Comic-book superhero movies come in two general varieties. There are those just for the fans, the ones who know all the origin stories and miscellaneous characters as if they were their own names. Then there are others that appeal to both diehards and neophytes, those who wouldn’t know the Green Lantern from the Silver Surfer if their lunch depended on it.
If Iron Man, X-Men: First Class and Captain America: The Winter Soldier are examples of the latter, The Amazing Spider-Man 2 — the continuation of director Marc Webb’s reboot of the franchise kickstarted by Sam Raimi more than a decade ago — falls squarely with the former. While the maturation of Peter Parker/Spider-Man and his fights with three nemeses — Green Goblin, Electro and Rhino — will delight the faithful, it makes for a long, loud slog for everyone else.
Andrew Garfield is back as Parker, who’s now finally graduating high school (a relief since the actor turns 31 this year). He’s head-over-web in love with Gwen Stacy (an ebullient Emma Stone), but their relationship is clouded by her possible move to England (she’s applying to Oxford) and the wishes of her dead father (Denis Leary) that Parker stay away from his daughter.
Parker has other problems, too, like trying to find out how his dad, a scientist experimenting with spiders at the all-powerful Oscorp, mysteriously died. Then there’s the childhood friend and heir to the giant Oscorp fortune, Harry Osborn (Dane DeHaan), who is dying from a strange condition and thinks some of Spider-Man’s blood will cure him.
Since Osborn knows Parker is always photographing Spider-Man for the newspaper, he asks him to intercede on his behalf. When Parker says no, Osborn can’t understand why he won’t help a brother out and he ultimately devolves into the Green Goblin, a creature bent on revenge.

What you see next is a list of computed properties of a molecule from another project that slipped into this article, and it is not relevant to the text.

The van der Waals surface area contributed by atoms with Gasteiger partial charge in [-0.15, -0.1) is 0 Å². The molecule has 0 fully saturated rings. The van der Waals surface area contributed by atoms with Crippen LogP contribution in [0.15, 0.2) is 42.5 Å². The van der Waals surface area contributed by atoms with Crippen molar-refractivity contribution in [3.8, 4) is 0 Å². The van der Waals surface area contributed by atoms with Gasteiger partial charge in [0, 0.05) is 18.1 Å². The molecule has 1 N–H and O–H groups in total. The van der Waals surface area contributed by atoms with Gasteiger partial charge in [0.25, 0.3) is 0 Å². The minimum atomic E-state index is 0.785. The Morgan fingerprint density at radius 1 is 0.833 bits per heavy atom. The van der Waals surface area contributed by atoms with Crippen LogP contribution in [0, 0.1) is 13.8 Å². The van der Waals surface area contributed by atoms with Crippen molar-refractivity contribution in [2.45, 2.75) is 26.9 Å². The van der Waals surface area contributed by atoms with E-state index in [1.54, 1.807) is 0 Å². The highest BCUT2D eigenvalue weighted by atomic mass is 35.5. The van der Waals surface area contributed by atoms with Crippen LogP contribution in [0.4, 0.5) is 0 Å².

Meanwhile, in other Oscorp shenanigans, Max Dillon (Jamie Foxx) is a put-upon electrical engineer whose genius is overlooked by his superiors like the unctuous Alistair Smythe (B.J. Novak). But then a workplace accident — watch out for those electric eels! — turns Dillon into a raging mass of high-voltage anger named Electro. He, too, has his reasons for wanting to squash Spider-Man.
Finally, a low-life criminal, Aleksei Sytsevich (Paul Giamatti), gets mixed up in all this Oscorp mess and ends up inside a metal rhinoceros contraption. And, yep, he doesn’t like Spider-Man either.
The best parts of Spider-Man 2 have nothing to do with spiders, rhinos or goblins. The relationship between Garfield and Stone has a welcome, sassy cheekiness (they’re a couple off-screen), and Sally Field, as Parker’s aunt, brings depth to the role of a woman wrestling with the drama of her “son” — she has been his mother figure since he was a boy — growing up.
Yet all of that is overwhelmed by as much CGI and special effects as $200 million can buy. Spider-Man 2 is an endless parade of crashes and explosions (all in 3-D, of course) that are numbing by the end of its 142 minutes.
Working from a script by Alex Kurtzman, Roberto Orci and Jeff Pinkner, Webb displays little of the quirky charm that made his breakthrough indie movie (500) Days of Summer so appealing . No matter: He’s already working on The Amazing Spider-Man 3 for summer 2016.